1. Fly cross-country, or better, cross-Pacific, with a small child on your lap. If you do not have your own, try to borrow a friend’s child. I guarantee that all subsequent flights—without trying to entertain/restrain a kicking, wiggling, grabbing, whining creature—will be blissful and relaxing in comparison.
2. Check seatguru.com before you chose a seat. This way you can avoid being in the window seat on the very last 3-seater row in a 747. This row is hemmed in by the curvature of the airplane, thus providing just 73% of the space a normal human needs for comfort, as opposed to the 86% provided by every other economy seat.
3. Ambien. Perhaps with a little red wine to sweeten the deal. That is, if you don’t need to be alert to look after a child. Actually, the rest of this post can just be completely ignored if you have a lap child. Come back in a few years.
|Go to your happy place. Envision yourself as a wee babe sleeping on a lovely tropical beach...which could help you drift off to sleep, or just increase your irritation at reality.|
4. Bring a thin, but soft, full-sized pillow. Placing this under your butt will significantly reducing numb-ass syndrome brought on by stupidly-firm chairs.
5. Use the airline-supplied pillow (or one you have stolen from a previous flight) to provide some lumbar support. Unless you like being forcibly hunched over.
6. Bring a neck pillow, placed mostly toward the front but partly sideways around your neck. Placing a neck pillow behind your head just reinforces the hunching/spine-braking tendency of the curved seats. Alternatively, check out some of the interesting inventions available through skymall to help you fall asleep upright.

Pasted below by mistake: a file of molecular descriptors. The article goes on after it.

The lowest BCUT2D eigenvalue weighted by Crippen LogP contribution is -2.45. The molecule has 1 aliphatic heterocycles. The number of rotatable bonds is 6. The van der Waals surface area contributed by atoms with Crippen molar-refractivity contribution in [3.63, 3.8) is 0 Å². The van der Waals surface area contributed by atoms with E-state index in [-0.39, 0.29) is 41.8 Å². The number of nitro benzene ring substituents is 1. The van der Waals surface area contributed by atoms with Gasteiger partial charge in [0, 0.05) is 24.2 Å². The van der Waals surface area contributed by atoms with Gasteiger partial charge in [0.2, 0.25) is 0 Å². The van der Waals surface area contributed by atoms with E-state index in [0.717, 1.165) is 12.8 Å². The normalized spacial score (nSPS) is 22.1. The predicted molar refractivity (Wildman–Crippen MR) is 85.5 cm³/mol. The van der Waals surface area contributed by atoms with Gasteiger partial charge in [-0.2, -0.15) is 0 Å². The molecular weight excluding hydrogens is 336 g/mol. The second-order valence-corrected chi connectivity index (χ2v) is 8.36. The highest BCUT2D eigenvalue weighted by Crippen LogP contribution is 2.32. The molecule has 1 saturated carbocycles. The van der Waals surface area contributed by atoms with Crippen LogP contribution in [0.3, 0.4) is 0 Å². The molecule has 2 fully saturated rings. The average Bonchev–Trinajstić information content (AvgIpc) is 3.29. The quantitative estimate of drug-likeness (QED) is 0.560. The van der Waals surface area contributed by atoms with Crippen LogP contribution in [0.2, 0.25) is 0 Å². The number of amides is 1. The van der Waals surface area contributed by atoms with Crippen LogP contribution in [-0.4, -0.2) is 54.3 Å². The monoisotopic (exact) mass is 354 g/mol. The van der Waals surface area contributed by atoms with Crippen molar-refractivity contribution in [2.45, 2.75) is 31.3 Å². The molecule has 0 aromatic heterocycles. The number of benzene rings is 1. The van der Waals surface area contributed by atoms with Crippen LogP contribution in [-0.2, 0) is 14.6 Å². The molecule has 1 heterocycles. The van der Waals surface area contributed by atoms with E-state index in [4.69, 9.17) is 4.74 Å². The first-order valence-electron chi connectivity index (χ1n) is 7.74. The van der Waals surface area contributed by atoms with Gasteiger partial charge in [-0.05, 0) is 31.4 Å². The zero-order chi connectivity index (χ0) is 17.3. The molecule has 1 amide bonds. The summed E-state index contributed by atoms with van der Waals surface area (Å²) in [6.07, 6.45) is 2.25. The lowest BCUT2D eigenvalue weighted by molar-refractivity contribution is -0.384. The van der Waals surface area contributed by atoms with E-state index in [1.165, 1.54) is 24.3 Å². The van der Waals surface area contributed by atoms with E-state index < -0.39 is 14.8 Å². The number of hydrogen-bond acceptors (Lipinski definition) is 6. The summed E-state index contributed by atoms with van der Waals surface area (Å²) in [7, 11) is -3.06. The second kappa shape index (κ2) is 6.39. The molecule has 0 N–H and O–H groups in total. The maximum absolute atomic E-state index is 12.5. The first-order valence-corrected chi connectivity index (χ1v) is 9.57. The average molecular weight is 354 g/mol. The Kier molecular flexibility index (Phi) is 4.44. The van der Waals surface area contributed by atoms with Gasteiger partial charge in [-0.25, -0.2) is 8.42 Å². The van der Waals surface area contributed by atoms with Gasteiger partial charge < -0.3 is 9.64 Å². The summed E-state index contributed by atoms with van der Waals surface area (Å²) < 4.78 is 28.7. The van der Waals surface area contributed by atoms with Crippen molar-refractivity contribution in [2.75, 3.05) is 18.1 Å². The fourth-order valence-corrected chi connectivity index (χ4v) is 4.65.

|Yes. I totally approve.|
7. Raise your feet a bit. For some people, comfort can be attained by using a small cardboard box as a footrest. The box can double as storage for some of your in-flight essentials. You could use your bag, instead, but the unevenness may lead to mid-flight waking as your foot slumps off to one side, your leg flops into the aisle, and is then run over by the drink cart.
8. Other people need more lift to prevent massive airline cankles. There is literally no good way to get your feet to stay propped at seat height, but here are a few ideas:
(a) Knit a sling to hang on the back of the seat in front of you, in which you can rest your feet. Unfortunately this might just stretch to the floor and/or annoy the person whose seat your feet are pulling down.
(b) Use the seat pocket. You can try shoving your feet inside directly, but this will probably lead to circulation arrest as the metal bar presses against your ankles. Instead, try to prop the pocket open to act as a footrest using a rolled-up magazine, and/or your sweater.
(c) Get fancy. Construct a folding shelf that you can shove into the pocket and provide yourself a nice stable platform. Apply skateboard grip-tape to the top to prevent foot slippage.
9. Corral your flopping limbs. Once you get situated with your feet propped up and your neck pillow at just the correct jaunty angle, the ambien helps you slip off to sleep. Just then, your knees flop outwards, waking you up and startling the stranger next to you. How do you avoid this? One option is to use several bungee cords to first tie your knees together, and then act as guy-lines to steady the legs between either arm rest. You probably will not be able to sufficiently tie your arms in without help, so try just jamming them into your lap and hope they behave themselves.
10. You might try the bungee-cord technique to keep your head from sliding over onto your neighbor’s shoulder, as well. I recommend wearing a soft cap if you are going to try this one, to reduce forehead-denting.
Now that you are sufficiently doped up and comfortably wedged into your pillow fortress/seat, nod off and sleep away the remainder of your flight. Just try to avoid having to pee.
|If you miss the discomfort of your airline sleep at home, skymall has got you covered.|